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Thomson Reuters Corp. clamped down on spending in the second quarter to offset a modest drop in revenue and report better-than-expected profit, as its core business lines kept growing despite pressure from the pandemic.

The news and information provider reported positive sales and steady renewal rates for its key subscription products, which account for more than 80 per cent of the company’s revenue. Thomson Reuters said it is ahead of schedule on a program to cut US$100-million in costs this year – mostly from travel, entertainment and consulting fees – which has helped counteract sharp declines in demand for its events business and print products.

Second-quarter revenue was US$1.4-billion, down 1 per cent from a year ago. With a large share of revenue for the balance of the year locked in by subscription agreements, the company reaffirmed its 2020 targets, which include boosting revenue by 1 per cent to 2 per cent, and raised its forecast for free cash flow to between US$1-billion and US$1.1-billion.

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At the same time, new chief executive officer Steve Hasker is turning his attention to revamping the company’s operations and making investments to bolster its three main businesses, which serve professionals in the legal, corporate and tax sectors.

Mr. Hasker took the reins in March and will lead Thomson Reuters as it adjusts to a smaller, more focused corporate structure after selling a majority stake in its financial and risk division in 2018, which was spun out as a new company, Refinitiv. The London Stock Exchange is now buying Refinitiv, and the deal is expected to close this year or early next year.

In an interview Wednesday, Mr. Hasker said that over the next three to four years he intends to “turn Thomson Reuters from a holding company to an operating company,” refining and standardizing an array of disparate technologies, systems and data centres to form a more cohesive unit.

In July he made two key hires, bringing in former HSBC Group executive Kirsty Roth as chief operations and technology officer and Toronto-based David Wong, who mostly recently worked at Facebook Inc. as chief product officer.

“We have an opportunity to go across the different units, look for places in which we can make some investments in technology … and fundamentally improve the way that we serve our customers by taking advantage of our scale,” Mr. Hasker said.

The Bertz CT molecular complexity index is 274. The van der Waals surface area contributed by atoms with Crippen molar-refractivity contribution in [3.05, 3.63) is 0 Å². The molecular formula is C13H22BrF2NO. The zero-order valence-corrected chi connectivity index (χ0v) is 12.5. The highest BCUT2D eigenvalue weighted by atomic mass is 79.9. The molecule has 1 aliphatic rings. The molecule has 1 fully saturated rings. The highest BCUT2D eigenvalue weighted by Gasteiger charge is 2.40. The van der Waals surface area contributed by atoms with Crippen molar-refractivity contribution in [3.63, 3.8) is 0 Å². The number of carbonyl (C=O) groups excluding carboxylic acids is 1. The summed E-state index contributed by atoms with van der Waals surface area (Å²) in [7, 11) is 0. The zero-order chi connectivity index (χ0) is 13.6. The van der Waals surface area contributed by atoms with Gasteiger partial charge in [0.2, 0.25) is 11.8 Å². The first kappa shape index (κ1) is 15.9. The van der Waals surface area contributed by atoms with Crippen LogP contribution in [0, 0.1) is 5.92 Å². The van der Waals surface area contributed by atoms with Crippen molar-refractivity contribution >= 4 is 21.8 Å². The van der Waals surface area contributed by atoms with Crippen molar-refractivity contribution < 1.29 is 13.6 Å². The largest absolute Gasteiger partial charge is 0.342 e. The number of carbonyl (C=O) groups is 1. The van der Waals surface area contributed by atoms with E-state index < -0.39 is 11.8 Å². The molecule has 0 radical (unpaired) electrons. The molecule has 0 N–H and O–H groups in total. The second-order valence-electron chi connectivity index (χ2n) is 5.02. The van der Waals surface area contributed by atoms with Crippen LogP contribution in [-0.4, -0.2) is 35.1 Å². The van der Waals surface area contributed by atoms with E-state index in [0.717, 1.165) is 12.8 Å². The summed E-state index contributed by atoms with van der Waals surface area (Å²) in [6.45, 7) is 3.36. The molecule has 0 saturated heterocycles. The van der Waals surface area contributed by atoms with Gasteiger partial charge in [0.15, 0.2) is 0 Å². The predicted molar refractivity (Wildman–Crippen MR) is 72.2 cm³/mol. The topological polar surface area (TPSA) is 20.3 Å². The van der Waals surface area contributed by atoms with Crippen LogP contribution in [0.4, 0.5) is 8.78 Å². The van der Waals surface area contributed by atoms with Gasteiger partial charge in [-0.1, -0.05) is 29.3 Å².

For the three months ended June 30, Thomson Reuters earned US$126-million, or 25 cents a share, compared with US$180-million, or 36 cents, a year ago.

Adjusted for certain items, Thomson Reuters said it earned 44 cents a share, ahead of analysts’ consensus estimate of 38 cents a share, according to data from Refinitiv.

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Woodbridge Co. Ltd., the Thomson family holding company and controlling shareholder of Thomson Reuters, also owns The Globe and Mail.

In the division catering to legal professionals, revenue increased 3 per cent to US$620-million as the company integrated two smaller companies it acquired, HighQ and Pondera Solutions. Revenue from corporate clients was up 6 per cent to US$329-million thanks to higher recurring revenues and a boost from deals made in 2019.

The tax and accounting division suffered a rare decline in revenue, which fell 8 per cent to US$168-million owing to a delay in pay-per-return tax filings after the United States extended its federal tax filing deadline. The division saw about US$6-million in revenue in the third quarter; if that money had been counted in the second-quarter results, as it would have in a normal year, tax and accounting revenue would have risen 3 per cent, the company said.

Reuters News revenue fell 1 per cent to US$155-million, and the division suffered a steep drop in revenue from in-person events that were postponed. And print product revenue fell 19 per cent to US$134-million as shipments were put on hold while staff in governments, courts and law firms work remotely.

Thomson Reuters is still looking to make smaller acquisitions to complement its three main business lines. “We do have the dry powder,” Mr. Hasker said. “We just continue to diligently chip away at that list of potential targets.”

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